Library Resources
    The University of Adelaide’s Barr Smith Library provides a range of learning resources including texts, journals, periodicals, magazines, and access to online databases and information services. It also offers a virtual library which is accessible via the University’s website. Access to the Library's electronic resources.

    Other resources: Project Management Institute
    If you are a member of the PMI you will “gain exclusive access to PMI publications and our global standards*, networking options with our chapters and online communities of practice, and leadership and volunteer opportunities. You’ll also receive discounts on certification exams and renewals, as well as our professional development offerings.” Student membership details

    * Log in to access complimentary read-only PDFs of all of PMI's published standards or take advantage of discounts on paperback editions.

    Online Learning
    MyUni is the University of Adelaide's online learning environment. It is used to support traditional face-to-face lectures, tutorials and workshops at the University. MyUni provides access to various features including announcements, course materials, discussion boards and assessments for each online course of study.
  • Learning & Teaching Activities
    Learning & Teaching Modes
    This course is offered in blended learning mode with the face-to-face component offered as intensives.

    The information below is provided as a guide to assist students in engaging appropriately with the course requirements.

    As a guide, a 3 unit course comprises a total of 156 hours work (this includes face-to-face contact, any online components, and self directed study).
    Learning Activities Summary

    This is a draft schedule and session dates are a guide only. The timetable may be changed during the course delivery if necessary.

    Welcome and Introduction: Getting to know each other. Course expectations.
    1 Why learn about systems and complexity?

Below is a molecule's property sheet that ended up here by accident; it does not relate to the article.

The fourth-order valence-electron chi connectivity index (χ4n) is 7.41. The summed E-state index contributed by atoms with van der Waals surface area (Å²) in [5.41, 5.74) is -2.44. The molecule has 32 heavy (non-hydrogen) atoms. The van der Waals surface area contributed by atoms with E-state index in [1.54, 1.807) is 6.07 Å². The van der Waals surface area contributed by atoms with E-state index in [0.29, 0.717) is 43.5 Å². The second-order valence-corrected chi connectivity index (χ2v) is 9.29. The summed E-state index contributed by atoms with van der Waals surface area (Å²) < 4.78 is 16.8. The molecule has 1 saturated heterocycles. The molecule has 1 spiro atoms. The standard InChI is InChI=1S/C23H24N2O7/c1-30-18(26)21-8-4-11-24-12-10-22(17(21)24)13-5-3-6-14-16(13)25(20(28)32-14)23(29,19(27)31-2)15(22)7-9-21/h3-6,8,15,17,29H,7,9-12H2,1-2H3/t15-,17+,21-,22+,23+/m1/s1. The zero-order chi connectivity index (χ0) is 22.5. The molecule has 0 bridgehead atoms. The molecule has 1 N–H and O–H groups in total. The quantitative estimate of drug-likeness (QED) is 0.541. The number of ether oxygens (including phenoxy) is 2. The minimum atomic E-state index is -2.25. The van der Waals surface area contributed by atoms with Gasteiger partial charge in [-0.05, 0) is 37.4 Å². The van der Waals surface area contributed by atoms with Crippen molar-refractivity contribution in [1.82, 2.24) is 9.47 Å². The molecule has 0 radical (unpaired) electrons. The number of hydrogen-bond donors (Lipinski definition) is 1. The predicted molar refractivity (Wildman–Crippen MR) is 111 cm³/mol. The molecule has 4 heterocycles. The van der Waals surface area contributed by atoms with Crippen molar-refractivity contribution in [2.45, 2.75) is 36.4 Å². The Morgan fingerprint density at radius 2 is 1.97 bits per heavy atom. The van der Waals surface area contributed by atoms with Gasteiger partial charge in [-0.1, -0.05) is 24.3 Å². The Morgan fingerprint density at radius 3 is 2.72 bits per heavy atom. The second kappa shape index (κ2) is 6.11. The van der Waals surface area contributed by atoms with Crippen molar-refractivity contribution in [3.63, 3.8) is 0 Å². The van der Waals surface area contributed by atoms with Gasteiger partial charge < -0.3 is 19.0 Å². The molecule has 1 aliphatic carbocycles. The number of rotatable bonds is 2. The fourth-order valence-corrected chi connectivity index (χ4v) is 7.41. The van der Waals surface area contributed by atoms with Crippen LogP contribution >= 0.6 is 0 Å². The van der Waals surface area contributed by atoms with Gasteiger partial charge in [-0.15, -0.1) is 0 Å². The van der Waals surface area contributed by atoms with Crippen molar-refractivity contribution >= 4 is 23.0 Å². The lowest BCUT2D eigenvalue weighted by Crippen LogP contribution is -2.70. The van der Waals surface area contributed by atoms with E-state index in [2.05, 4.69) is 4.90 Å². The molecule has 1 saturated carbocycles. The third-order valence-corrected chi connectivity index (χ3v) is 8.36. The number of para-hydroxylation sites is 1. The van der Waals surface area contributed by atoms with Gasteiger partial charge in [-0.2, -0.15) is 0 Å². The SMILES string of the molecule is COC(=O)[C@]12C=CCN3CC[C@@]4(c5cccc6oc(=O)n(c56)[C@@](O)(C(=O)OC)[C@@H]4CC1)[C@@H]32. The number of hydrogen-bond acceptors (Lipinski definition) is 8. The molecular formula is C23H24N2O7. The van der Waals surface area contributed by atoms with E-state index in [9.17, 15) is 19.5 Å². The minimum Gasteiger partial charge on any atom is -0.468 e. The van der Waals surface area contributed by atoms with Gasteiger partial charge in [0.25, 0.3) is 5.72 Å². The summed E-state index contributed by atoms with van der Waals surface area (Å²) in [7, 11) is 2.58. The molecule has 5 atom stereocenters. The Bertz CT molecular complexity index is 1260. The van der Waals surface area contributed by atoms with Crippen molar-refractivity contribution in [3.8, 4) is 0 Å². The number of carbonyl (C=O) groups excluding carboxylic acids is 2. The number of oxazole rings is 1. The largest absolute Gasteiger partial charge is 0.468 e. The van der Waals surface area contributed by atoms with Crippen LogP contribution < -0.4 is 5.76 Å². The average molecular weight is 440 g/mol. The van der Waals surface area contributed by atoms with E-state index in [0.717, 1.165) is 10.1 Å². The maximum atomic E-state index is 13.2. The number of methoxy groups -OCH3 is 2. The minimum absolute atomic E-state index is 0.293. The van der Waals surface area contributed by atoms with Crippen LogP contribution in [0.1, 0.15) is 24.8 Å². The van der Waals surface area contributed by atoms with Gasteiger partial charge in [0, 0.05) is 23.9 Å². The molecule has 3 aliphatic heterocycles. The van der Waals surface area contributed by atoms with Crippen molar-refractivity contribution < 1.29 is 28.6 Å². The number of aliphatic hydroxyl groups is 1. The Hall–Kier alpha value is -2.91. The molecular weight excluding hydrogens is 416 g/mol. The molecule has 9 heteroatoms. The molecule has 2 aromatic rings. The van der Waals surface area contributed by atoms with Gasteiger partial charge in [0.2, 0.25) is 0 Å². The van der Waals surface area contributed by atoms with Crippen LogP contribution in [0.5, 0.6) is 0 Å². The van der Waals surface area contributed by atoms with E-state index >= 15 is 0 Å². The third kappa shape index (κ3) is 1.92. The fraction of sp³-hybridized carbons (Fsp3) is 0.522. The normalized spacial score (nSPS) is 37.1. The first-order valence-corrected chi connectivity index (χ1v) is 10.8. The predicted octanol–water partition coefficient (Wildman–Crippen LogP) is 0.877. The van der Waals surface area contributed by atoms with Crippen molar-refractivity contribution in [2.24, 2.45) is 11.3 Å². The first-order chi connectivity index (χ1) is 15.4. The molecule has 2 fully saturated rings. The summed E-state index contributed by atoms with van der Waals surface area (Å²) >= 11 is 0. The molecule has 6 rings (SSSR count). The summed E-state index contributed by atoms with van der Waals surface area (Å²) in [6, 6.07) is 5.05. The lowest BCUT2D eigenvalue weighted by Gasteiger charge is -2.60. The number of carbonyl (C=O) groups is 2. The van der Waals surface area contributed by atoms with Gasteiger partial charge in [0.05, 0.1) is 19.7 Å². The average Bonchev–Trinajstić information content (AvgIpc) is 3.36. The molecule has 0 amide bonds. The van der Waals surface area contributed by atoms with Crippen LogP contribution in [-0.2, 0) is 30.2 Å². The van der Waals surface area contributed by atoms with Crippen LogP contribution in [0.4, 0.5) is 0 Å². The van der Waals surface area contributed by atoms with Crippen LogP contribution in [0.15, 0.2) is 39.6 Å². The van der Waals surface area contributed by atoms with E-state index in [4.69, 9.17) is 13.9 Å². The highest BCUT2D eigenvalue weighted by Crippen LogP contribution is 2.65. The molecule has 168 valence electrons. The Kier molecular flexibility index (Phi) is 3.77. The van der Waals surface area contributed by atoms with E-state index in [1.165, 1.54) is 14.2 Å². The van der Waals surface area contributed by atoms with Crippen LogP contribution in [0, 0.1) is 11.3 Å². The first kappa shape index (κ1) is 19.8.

The rapid, inexorable increase in system complexity; complexity science and systems practices; some example of complex projects. SE as an approach to tackle complexity.
    2 The rise of systems approaches: Historical journey through the prevailing worldviews over the last 3000 years and how these reflected and informed the rise of the systems movement and systems approaches to problem solving.
    3 Introduction to complex systems: Reductionism, General Systems Theory, identifying complex systems. Examples of complex systems.
    4 Implications of Complex Systems: Nature of SoS; implications of SoS; requisite variety; examples of complex systems
    5 Classifying system challenges
    6 A framework for complex systems ideas
    7 Complex systems propositions 1: Emergence, self-organisation, edge of chaos, chaordic systems, double-loop learning
    8 Complex systems propositions 2: Fractals, scale-free behaviour, power laws
    9 Recap on first Intensive block
    10 Introduction to methodologies
    11 Contemporary system engineering
    12 Panarchy & cycles of change
    13 Soft system methodology
    14 Systemic risk
    Tiny initiating events
    Systemic and cascading risks
    15 Norman’s Complex System Engineering
    Assessment 5 – Individual Presentations
    16 Phase space: Phase space, path history and attractor cages
    17 Evolutionary Learning Labs
    Systems dynamics
    Leverage points
    Tools for complex systems
    18 Complexity Leadership
    19 Course Wrap-up
  • Assessment

    The University's policy on Assessment for Coursework Programs is based on the following four principles:

    1. Assessment must encourage and reinforce learning.
    2. Assessment must enable robust and fair judgements about student performance.
    3. Assessment practices must be fair and equitable to students and give them the opportunity to demonstrate what they have learned.
    4. Assessment must maintain academic standards.

    Assessment Summary

    An overview of the course assessment appears in the following Table. Details appear in the following section:

    #Assessment TaskTask TypeLengthWeightingLearning Outcomes
    1 Short report Individual 1,500 words max 15% 1-3
    2 Short report Individual 1,500 words max 15% 1-3
    3 Project plan Group 1 person 5,000 words min
    2 people 7,000 words min
    3 people 10,000 words min
    30% 1-6
    4 Report Individual 3,000 words max 30% 5
    5 Class presentation Individual 5-10 Slides; 3 min presentation 10% 1-6
    Total 100%
    Assessment Related Requirements
    Students should attend all classes in order to pass the course. There is considerable experiential learning in workshops during the intensive classes that build your knowledge and thus enable you to be successful in this course.